Even Mother Nature couldn’t dampen the enthusiasm of the Rim Country visitors who played in or watched the Class B Arizona ASA Junior Olympics Fastpitch Tournament played July 8 to 10 at Rumsey Park and Payson High School.
But that didn’t mean Ol’ Mom didn’t try.
On Saturday evening, she opened the skies and a downpour began forcing the postponement of some games and rescheduling of others.
But once Mother Nature retreated on Sunday morning and allowed the skies to clear and fields to dry, the 2,500 to 3,000 in Payson for the tournament returned to Rumsey and PHS where play resumed with all the enthusiasm and zeal traditionally associated with a big-time, state showdown.
Cameron Davis, director of the Town of Payson Parks, Recreation and Tourism Department, is sure the rainouts didn’t affect the success of the tournament.
“Even with the elements we had to deal with, it could not have been run better,” he said.
“At the end (of the tournament), coaches were coming up to me saying how much they enjoyed our town and the tournament and how much they loved playing here.”
Of the 114 games scheduled to be played, only nine were not contested due to the rain.
For the championships, a field of 52 teams from around the state including Prescott, Mammoth, Coolidge, Tucson, Yuma, Flagstaff, Kingman, around the Valley and even Needles, Calif. showed up to play with ambitions of winning age division titles and earning berths in the Western National Championship when it is played Aug. 3 in Prescott.
Some teams in Payson sported unique and somewhat distinctive names such as Insanity, Inferno, Venom, Sidewinders, Scorchers, Iron Dynamics, Hot Peppers and Lunachicks.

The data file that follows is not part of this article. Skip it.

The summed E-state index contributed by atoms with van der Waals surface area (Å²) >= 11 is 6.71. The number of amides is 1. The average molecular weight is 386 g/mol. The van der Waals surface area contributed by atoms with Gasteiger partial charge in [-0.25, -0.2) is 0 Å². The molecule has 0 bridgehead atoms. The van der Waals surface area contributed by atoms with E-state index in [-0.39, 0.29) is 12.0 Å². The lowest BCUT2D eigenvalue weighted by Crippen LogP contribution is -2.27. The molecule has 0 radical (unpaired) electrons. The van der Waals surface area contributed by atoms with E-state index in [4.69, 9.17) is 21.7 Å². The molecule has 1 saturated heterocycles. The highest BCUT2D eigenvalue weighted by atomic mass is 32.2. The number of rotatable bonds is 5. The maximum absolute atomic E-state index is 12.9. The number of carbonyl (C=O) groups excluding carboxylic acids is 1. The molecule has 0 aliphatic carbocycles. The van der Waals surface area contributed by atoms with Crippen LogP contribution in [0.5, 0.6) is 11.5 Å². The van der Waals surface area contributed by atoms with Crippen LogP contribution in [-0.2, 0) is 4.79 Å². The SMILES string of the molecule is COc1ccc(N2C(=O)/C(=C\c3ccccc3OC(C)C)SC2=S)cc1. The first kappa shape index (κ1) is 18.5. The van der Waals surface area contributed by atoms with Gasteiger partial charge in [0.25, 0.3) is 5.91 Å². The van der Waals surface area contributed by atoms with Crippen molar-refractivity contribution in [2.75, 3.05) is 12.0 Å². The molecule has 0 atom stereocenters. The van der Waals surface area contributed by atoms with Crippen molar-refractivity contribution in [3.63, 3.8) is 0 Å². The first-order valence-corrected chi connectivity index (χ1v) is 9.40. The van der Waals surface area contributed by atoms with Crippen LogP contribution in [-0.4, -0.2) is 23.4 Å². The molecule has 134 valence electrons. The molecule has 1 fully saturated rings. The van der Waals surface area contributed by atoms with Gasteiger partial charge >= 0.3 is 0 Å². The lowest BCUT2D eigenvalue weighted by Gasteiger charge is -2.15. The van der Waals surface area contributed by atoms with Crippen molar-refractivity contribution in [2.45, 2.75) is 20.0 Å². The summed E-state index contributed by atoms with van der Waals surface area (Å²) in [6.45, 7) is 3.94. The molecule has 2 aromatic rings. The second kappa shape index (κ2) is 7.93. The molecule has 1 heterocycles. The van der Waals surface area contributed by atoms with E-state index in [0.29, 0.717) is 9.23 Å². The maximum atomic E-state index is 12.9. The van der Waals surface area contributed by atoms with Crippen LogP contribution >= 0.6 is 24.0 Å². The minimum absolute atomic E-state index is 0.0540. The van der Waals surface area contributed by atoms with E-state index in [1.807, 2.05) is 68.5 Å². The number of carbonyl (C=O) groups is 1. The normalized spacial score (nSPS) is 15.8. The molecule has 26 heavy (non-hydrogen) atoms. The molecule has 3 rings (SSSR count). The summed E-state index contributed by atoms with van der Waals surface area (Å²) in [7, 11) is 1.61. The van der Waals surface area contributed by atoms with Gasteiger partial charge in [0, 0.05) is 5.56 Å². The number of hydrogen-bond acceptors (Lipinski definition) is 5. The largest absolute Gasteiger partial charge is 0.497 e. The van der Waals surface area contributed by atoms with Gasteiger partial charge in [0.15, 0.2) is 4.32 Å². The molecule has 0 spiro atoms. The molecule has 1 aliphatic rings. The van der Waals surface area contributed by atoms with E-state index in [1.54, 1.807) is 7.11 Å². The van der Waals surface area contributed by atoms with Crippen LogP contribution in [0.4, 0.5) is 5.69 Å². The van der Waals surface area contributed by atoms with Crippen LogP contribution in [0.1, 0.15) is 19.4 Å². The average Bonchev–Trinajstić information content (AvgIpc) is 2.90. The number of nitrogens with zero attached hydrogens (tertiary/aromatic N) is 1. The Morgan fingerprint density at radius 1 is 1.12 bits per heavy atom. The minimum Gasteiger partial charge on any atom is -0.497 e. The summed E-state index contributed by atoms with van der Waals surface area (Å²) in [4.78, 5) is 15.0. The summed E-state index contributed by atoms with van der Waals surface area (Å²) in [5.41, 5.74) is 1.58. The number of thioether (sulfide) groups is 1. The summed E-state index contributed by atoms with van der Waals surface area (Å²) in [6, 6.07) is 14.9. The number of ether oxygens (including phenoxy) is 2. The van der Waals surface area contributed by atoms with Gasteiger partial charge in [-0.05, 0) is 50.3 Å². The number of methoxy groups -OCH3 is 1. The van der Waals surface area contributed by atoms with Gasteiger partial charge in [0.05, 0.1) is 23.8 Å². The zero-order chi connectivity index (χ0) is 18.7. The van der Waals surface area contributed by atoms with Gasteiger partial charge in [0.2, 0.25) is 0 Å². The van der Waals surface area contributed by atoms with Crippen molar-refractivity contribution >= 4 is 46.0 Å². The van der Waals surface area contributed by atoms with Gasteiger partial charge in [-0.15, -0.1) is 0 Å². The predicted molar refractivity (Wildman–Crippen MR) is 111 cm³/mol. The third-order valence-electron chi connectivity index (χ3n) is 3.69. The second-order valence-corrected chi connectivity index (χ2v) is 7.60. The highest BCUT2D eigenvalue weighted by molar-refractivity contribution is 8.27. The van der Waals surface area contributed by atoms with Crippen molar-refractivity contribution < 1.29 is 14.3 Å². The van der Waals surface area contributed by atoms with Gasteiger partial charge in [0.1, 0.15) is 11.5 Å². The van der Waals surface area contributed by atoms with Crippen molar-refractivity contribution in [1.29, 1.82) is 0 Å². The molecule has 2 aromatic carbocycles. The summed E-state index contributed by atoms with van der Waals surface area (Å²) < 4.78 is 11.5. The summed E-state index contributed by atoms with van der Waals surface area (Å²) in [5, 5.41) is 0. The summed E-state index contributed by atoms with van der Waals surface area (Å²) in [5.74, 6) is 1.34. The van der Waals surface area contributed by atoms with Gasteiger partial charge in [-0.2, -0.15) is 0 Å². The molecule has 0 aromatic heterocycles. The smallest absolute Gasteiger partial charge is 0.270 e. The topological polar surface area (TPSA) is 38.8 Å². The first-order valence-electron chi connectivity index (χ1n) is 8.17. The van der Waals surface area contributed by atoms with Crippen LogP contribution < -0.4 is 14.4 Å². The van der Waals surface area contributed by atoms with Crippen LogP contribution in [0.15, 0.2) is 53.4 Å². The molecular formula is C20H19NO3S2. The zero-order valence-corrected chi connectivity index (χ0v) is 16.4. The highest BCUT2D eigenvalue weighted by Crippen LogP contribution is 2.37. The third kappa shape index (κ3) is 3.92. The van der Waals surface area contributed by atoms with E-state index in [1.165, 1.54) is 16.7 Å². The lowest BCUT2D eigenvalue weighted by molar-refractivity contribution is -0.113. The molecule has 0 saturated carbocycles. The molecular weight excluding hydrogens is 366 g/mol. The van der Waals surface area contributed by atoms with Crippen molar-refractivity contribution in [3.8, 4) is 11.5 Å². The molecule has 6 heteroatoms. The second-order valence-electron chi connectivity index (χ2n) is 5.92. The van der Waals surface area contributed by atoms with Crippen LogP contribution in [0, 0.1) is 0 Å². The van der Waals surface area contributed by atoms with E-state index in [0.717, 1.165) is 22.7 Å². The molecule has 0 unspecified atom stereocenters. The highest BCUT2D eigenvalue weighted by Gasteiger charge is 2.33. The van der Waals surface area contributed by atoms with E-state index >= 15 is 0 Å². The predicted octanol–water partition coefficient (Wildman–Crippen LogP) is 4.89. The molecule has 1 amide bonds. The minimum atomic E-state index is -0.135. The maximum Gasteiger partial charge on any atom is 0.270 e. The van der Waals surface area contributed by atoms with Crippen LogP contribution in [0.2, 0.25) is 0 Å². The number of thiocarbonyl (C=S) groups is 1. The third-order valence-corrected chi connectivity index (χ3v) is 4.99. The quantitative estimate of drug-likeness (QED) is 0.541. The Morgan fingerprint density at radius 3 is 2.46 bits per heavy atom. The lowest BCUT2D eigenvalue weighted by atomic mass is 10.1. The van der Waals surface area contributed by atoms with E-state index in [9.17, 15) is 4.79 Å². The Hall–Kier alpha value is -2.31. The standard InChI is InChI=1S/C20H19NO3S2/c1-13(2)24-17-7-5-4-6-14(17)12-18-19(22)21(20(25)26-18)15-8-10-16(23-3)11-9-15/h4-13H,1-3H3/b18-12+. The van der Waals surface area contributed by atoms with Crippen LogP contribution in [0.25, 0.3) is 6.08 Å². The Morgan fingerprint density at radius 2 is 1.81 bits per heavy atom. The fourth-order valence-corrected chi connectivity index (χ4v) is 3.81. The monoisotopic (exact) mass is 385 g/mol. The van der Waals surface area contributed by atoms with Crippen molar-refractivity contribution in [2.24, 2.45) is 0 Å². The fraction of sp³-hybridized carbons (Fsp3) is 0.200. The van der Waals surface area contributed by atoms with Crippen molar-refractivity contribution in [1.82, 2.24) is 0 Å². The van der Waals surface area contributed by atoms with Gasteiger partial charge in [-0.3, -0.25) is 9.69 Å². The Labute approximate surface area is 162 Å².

Then there were the more common monikers like the Tucson Aces, East Valley Pride and the Yuma Diamonds.
Due to rainouts, delays and rescheduling, ASA State Commissioner Don Fishel of Prescott did not have at press time the complete results of the five age group divisions — 10U, 12U, 14U, 16U and 18U — that were played.
He, however, expects to announce winners and results by midweek.
What Fishel was sure of was something he anticipated before the pitch was thrown — all weekend long, the town was swamped with young players and their parents who filled motels, restaurants, the Sawmill Theatres and grocery stores.
The huge field of teams and players also created plenty of tournament challenges for town workers and ASA officials who scrambled to keep up.
But in the aftermath of the tournament, Davis has no doubts the workers were up to the challenges.
“My team did a fantastic job and we are so appreciative to all the volunteers who were there to help out.”
For the tournament, the teams were guaranteed to play at least three games for the $375 entry fee but most teams played many more especially those who reached championship showdowns.
The 10U age division drew a great deal of attention as spectators flocked to the Rumsey Kiwanis fields to watch and cheer for the fledgling players, many of who were in their first year and still learning the nuances of the game.
By the time the final tournament games were played on Sunday evening, players and their parents were retreating from ball fields, packing up family SUVs and preparing for the road trip home.
One young player, Michelle Garcia, took time while packing up to turn and look at the Rumsey fields, saying “This was a tournament we won’t forget ... it was so much fun.”